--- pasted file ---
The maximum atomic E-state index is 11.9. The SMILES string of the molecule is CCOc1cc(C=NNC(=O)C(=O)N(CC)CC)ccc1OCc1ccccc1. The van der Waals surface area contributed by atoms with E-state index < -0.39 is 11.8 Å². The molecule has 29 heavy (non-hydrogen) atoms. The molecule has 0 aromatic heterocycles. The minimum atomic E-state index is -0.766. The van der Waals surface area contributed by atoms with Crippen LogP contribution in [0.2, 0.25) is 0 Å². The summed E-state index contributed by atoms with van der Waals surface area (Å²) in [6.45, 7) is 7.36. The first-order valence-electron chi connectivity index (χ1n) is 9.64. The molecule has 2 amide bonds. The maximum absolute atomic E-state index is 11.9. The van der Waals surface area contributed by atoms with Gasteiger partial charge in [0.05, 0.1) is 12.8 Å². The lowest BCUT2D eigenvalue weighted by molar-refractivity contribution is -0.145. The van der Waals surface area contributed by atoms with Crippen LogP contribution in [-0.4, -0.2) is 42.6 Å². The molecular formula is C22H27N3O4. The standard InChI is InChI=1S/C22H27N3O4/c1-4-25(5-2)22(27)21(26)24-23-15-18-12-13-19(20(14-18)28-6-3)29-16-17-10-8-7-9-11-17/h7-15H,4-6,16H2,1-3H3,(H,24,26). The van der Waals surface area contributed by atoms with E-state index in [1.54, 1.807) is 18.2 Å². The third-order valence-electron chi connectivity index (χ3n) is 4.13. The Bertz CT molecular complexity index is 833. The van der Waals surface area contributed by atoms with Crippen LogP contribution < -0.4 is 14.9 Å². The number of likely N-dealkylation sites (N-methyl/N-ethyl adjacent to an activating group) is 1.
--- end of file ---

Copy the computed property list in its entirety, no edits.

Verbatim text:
The maximum atomic E-state index is 11.9. The SMILES string of the molecule is CCOc1cc(C=NNC(=O)C(=O)N(CC)CC)ccc1OCc1ccccc1. The van der Waals surface area contributed by atoms with E-state index < -0.39 is 11.8 Å². The molecule has 29 heavy (non-hydrogen) atoms. The molecule has 0 aromatic heterocycles. The minimum atomic E-state index is -0.766. The van der Waals surface area contributed by atoms with Crippen LogP contribution in [0.2, 0.25) is 0 Å². The summed E-state index contributed by atoms with van der Waals surface area (Å²) in [6.45, 7) is 7.36. The first-order valence-electron chi connectivity index (χ1n) is 9.64. The molecule has 2 amide bonds. The maximum absolute atomic E-state index is 11.9. The van der Waals surface area contributed by atoms with Gasteiger partial charge in [0.05, 0.1) is 12.8 Å². The lowest BCUT2D eigenvalue weighted by molar-refractivity contribution is -0.145. The van der Waals surface area contributed by atoms with Crippen LogP contribution in [-0.4, -0.2) is 42.6 Å². The molecular formula is C22H27N3O4. The standard InChI is InChI=1S/C22H27N3O4/c1-4-25(5-2)22(27)21(26)24-23-15-18-12-13-19(20(14-18)28-6-3)29-16-17-10-8-7-9-11-17/h7-15H,4-6,16H2,1-3H3,(H,24,26). The van der Waals surface area contributed by atoms with E-state index in [1.54, 1.807) is 18.2 Å². The third-order valence-electron chi connectivity index (χ3n) is 4.13. The Bertz CT molecular complexity index is 833. The van der Waals surface area contributed by atoms with Crippen LogP contribution < -0.4 is 14.9 Å². The number of likely N-dealkylation sites (N-methyl/N-ethyl adjacent to an activating group) is 1.